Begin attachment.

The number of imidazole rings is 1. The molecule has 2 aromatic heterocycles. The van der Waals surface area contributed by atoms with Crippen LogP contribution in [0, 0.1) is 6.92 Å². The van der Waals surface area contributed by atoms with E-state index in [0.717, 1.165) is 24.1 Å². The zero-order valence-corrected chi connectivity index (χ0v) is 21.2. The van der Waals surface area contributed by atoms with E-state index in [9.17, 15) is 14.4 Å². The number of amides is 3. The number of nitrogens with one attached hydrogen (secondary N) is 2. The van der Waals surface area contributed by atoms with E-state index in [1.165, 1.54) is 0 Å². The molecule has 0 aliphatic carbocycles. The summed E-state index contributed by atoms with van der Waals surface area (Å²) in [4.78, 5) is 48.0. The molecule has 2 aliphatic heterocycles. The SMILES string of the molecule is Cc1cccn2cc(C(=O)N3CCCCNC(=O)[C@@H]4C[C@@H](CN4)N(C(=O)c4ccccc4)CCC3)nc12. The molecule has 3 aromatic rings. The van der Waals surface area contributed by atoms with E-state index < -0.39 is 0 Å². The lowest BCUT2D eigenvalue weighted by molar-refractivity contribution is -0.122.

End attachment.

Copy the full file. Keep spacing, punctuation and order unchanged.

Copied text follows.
The number of imidazole rings is 1. The molecule has 2 aromatic heterocycles. The van der Waals surface area contributed by atoms with Crippen LogP contribution in [0, 0.1) is 6.92 Å². The van der Waals surface area contributed by atoms with E-state index in [0.717, 1.165) is 24.1 Å². The zero-order valence-corrected chi connectivity index (χ0v) is 21.2. The van der Waals surface area contributed by atoms with E-state index in [9.17, 15) is 14.4 Å². The number of amides is 3. The number of nitrogens with one attached hydrogen (secondary N) is 2. The van der Waals surface area contributed by atoms with E-state index in [1.165, 1.54) is 0 Å². The molecule has 0 aliphatic carbocycles. The summed E-state index contributed by atoms with van der Waals surface area (Å²) in [4.78, 5) is 48.0. The molecule has 2 aliphatic heterocycles. The SMILES string of the molecule is Cc1cccn2cc(C(=O)N3CCCCNC(=O)[C@@H]4C[C@@H](CN4)N(C(=O)c4ccccc4)CCC3)nc12. The molecule has 3 aromatic rings. The van der Waals surface area contributed by atoms with E-state index < -0.39 is 0 Å². The lowest BCUT2D eigenvalue weighted by molar-refractivity contribution is -0.122.